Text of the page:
Mum whose daughter was saved by doctors hails the NHS on its birthday
- Credit: West Suffolk NHS Foundation Trust
A speech and language therapist whose daughter shares her birthday with the founding of the NHS has paid tribute to the organisation after it saved her baby's life.
Katherine Soper, from Bury St Edmunds, who has worked for West Suffolk NHS Foundation Trust since 2012, gave birth to daughter Emily via emergency Caesarean section at the Norfolk and Norwich Hospital five years ago.
She spent four weeks in neonatal intensive care before spending another six weeks in West Suffolk’s special care baby unit.
Today marks 73 years since the NHS was founded by then minister of health Aneurin Bevan in 1948.
Katherine said: “It is so fitting that she shares her birthday with the NHS.
"Every year I look back with mixed feelings, it was such a difficult time but I am so grateful to both the Norfolk and Norwich and West Suffolk hospitals who looked after us so well.”
Katherine added that the best thing about being employed by the NHS is that the young people and families she works with can access the same support regardless of their financial situation.
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Four other employees from West Suffolk Foundation Trust also share their birthdays with the NHS.
Tony Floyde, from Manningtree, a senior project manager with the trust, was in the military before joining the NHS.
He said: “The NHS has looked after me since my military discharge, carrying out surgery on my lower back which I damaged serving in Northern Ireland.
"In 2009 I had three ribs and the upper lobe of my right lung removed after I was diagnosed with cancer and I received excellent care.
“I didn’t realise I shared my birthday with the NHS until I started working at the trust. I love seeing projects I have worked on being used to help people every single day."
Lisa Musk, assistant medical education manager with the trust, works alongside Health Education England and supports GP trainees throughout their training.
Lisa, from Holland-on-Sea, has worked for the NHS for over 12 years.
“I feel that we don’t truly know how lucky we are to have the NHS. When I found out I shared my birthday with the NHS, I felt incredibly special as this is the organisation I have chosen to work in," she said.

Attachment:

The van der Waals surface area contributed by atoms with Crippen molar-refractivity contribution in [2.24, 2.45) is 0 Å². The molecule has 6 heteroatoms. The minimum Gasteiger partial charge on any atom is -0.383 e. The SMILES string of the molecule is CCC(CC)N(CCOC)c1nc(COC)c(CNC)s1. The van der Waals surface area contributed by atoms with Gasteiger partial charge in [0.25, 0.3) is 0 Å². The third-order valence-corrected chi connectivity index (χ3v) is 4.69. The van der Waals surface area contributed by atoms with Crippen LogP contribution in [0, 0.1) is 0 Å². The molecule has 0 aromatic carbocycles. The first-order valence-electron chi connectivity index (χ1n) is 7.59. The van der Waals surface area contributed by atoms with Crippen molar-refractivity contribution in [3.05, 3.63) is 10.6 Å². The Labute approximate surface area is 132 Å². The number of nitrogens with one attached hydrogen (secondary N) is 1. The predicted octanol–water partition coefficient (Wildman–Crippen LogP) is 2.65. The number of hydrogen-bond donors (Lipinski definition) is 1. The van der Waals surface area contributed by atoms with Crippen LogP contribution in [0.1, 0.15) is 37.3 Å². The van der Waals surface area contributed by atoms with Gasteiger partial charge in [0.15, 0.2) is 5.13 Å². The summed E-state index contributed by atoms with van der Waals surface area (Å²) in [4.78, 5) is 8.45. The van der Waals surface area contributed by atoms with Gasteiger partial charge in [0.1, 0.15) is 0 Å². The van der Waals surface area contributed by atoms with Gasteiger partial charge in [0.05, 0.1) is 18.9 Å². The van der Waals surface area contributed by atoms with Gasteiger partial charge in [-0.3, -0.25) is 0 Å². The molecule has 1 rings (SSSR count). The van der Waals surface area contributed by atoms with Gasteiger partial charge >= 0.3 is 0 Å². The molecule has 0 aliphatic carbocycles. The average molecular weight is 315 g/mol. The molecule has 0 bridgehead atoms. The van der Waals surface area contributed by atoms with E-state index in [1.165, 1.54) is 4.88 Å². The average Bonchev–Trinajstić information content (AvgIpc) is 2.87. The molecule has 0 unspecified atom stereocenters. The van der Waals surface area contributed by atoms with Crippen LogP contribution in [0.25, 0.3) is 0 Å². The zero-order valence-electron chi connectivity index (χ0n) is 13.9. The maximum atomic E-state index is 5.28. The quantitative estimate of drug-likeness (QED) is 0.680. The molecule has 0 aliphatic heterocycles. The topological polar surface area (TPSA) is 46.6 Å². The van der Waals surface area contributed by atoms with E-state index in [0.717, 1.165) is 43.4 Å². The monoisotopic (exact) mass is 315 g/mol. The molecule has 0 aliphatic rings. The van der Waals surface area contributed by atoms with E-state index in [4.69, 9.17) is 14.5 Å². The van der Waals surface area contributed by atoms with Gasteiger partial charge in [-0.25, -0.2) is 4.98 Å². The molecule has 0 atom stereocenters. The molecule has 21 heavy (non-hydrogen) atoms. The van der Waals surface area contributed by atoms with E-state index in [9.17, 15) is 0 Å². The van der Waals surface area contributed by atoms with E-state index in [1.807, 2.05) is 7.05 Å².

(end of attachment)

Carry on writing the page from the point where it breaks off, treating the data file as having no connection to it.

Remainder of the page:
“I feel I can make a difference by supporting and helping more GP’s work within our communities who can hopefully help more patients.
"Each and every one of us who work in the NHS play a part in a patient care regardless of what department we are based in, we are all valuable and needed for the NHS to function.”
Sally Lawrence, discharge planning team lead, has worked at both West Suffolk and Newmarket hospitals since 1982.
Sally completed her nursing training in Newmarket before heading back to the West Suffolk site to become a staff nurse and has now worked in the discharge planning team for the last decade.
Sally said: “My mum received her end of life care at West Suffolk Hospital nine years ago and was looked after by the respiratory team. The team were so gracious and compassionate to her and my family and I will be eternally grateful for their kindness.
“I think we are so fortunate to have the NHS. I feel this has been magnified during the pandemic.
"People are incredibly lucky to have access to healthcare in the NHS. There have been many heart-breaking scenes on the news where others in the world have not had this available to them. I have worked with some truly amazing people who provide an amazing service and care to the community who use our hospital.”
Foundation year doctor Emma Reid has been with the trust for just over a year and believes the best thing about working for the NHS is the people she works alongside.
Emma said: “The NHS employs around 1.6 million staff and every person I have met during my short career does their absolute best every single day.
"They strive for the best possible care for their patients and despite the workload, laughs and smiles are always abundant to brighten your day.”
Emma is hugely proud to be both a part of the NHS and share a birthday with it, she said: “The NHS means equal healthcare provision for all regardless of ethnicity, culture, age, gender and class. It is the blue logo that holds us all together and makes me want to go into work each and every day."